Both trails are “out and back” trails, you will eventually run into the blue trail once you complete either the yellow or orange trail.
Love single track, technical trail? The green trail is for you! The green track is specifically marked as a “bike trail”, but is open to foot traffic as well. This trail is by far my favorite at Cox Ferry Lake.
The green trail winds through the recreation area, crossing both the yellow and orange trail in multiple places. You will find twists, turns, roots, rocks, and even a few ridgelines overlooking small ponds. It’s quiet, peaceful…and often full of face level spiderwebs. Apparently, this trail is not as frequently traveled. So, consider that your warning.
The red trail can be accessed from the parking lot on the far end of Gray Lake Boulevard. This section of the recreation area, referred to as the Long Tract, was obtained in 2018. The red trail circles around a small pond, and past an old sand mine that is now flooded, resembling more of a pond.
The red trail terrain varies, from gravel path, to pine needle covered trail, to single track that winds through tall grass in a field. It’s an easy, beginner friendly half mile loop for all abilities.
The white trail is the most “primative” trail of all. In fact, I didn’t even know it existed until my 4th or 5th visit to Cox Ferry Lake Recreation Area. To access the white trail, you must head down a dirt road that is approximately halfway between both parking lots on Gray Lake Boulevard (don’t worry, it’s marked). Follow the signs for the “Canoe Launch”.
Once you reach the parking area near the canoe launch, look to your right for the trailhead.
The white trail winds through the pine forest, past the old sand mine, and through a big open field. This trail floods easily, so prepare to potentially get a little wet. It’s not my favorite of the 6 trails, but if you’re looking to add more mileage without repeating trails, then definitely hit this one up.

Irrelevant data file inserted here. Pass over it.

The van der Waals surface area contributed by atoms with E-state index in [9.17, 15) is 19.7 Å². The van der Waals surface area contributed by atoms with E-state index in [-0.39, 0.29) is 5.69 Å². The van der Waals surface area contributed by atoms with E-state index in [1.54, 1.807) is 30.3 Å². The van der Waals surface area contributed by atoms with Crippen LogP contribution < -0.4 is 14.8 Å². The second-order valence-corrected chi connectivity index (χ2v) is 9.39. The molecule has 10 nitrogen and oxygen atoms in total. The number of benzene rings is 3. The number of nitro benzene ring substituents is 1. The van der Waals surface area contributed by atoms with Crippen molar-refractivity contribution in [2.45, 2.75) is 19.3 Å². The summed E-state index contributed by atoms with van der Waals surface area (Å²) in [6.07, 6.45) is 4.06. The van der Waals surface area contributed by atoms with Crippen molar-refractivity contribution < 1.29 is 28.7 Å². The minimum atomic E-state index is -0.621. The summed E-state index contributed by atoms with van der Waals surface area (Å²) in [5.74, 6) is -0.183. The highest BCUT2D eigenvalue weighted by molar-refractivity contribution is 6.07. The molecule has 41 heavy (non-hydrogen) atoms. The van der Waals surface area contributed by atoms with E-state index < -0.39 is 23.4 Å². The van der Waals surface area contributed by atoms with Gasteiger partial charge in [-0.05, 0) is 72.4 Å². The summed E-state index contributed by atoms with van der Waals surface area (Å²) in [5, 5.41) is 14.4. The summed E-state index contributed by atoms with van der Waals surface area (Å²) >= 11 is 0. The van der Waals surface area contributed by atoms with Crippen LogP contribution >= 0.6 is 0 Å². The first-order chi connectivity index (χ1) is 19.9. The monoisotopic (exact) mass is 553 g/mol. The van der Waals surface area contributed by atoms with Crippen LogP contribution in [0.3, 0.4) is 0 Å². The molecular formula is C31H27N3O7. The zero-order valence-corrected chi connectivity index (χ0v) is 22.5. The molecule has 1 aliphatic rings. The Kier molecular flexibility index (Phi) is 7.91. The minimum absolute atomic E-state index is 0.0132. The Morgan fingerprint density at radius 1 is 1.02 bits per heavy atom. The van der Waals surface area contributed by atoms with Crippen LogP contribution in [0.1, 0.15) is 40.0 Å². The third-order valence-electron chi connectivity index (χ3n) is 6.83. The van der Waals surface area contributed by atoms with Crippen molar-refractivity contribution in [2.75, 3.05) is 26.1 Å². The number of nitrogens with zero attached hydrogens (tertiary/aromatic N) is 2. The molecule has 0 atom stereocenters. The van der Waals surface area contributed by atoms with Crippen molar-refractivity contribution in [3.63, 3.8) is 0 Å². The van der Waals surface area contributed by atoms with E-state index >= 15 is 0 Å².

While you’re on the trails, keep your eyes open for the incredible plethora of wildlife that calls Cox Ferry Lake Recreation Area home. Red-cockaded woodpeckers, swallow-tailed kites, and bald eagles – all threatened species – nest and thrive in this area.
You’ll also find all sorts of woodland creatures, from snakes to squirrels, salamanders to snails, and so much more.
Paddling / Water Access
If you’re looking to take your adventure out onto the water, Cox Ferry Lake Recreation Area has you covered.
Cox Ferry Lake
Cox Ferry Lake is essentially a tributary of the Waccamaw River. You can stay within the confines of the small lake area, or you can head out onto the Waccamaw itself. And if you get a chance to paddle the Waccamaw – do it. The portion of the Waccamaw River that runs throughout the Refuge has been designated as a National Water Trail by the National Park Service. Rightfully so, it’s gorgeous and full of wildlife.
Cox Ferry Lake has a canoe launch, fishing pier, and boat dock available to the public.
Fishing Pier on the Pond
At the parking lot at the end of Gray Lake Boulevard, you’ll immediately see a fishing pier. I’m not certain that you can launch a canoe or kayak into this pond, but I’ve also never seen signs telling you not to.
Canoe Launch at Sand Mine
Lastly, there is a canoe launch near the White Trail, that will allow you to paddle around the old sand mine. Again, follow the signs while traveling down Gray Lake Boulevard
Picnics, Facilities, & More:
Bring a lunch, and make a full day out of your adventures at Cox Ferry Lake! There are two places at the recreation area to sit down and enjoy lunch. The first is at the Cox Ferry Lake launch end of the blue trail.
The second is at the end of Gray Lake Boulevard, near the small pond and red trail.
An important thing to note is that there are NO bathroom facilities at Cox Ferry Lake Recreation area. Not even port-a-potties. So keep that in mind when heading there, and have a backup plan. (An environmentally friendly one, at that. Please practice leave no trace methods!)
Know Before You Go:
- Cox Ferry Lake Recreation Area is open from sunrise to sunset
- The area is maintained by the U.S. Fish & Wildlife Service
- More information can be found at their website, or at the Waccamaw National Wildlife Refuge Visitor Center and Administration Office
- 21424 N Fraser Street (Hwy 701), Georgetown, SC 29440
In short, if you’re in the Myrtle Beach / Conway area, and looking for trails that feel more secluded and less crowded than what the immediate confines of Myrtle Beach have to offer, definitely consider making the drive to Cox Ferry Lake Recreation Area. It is absolutely worth the trip!!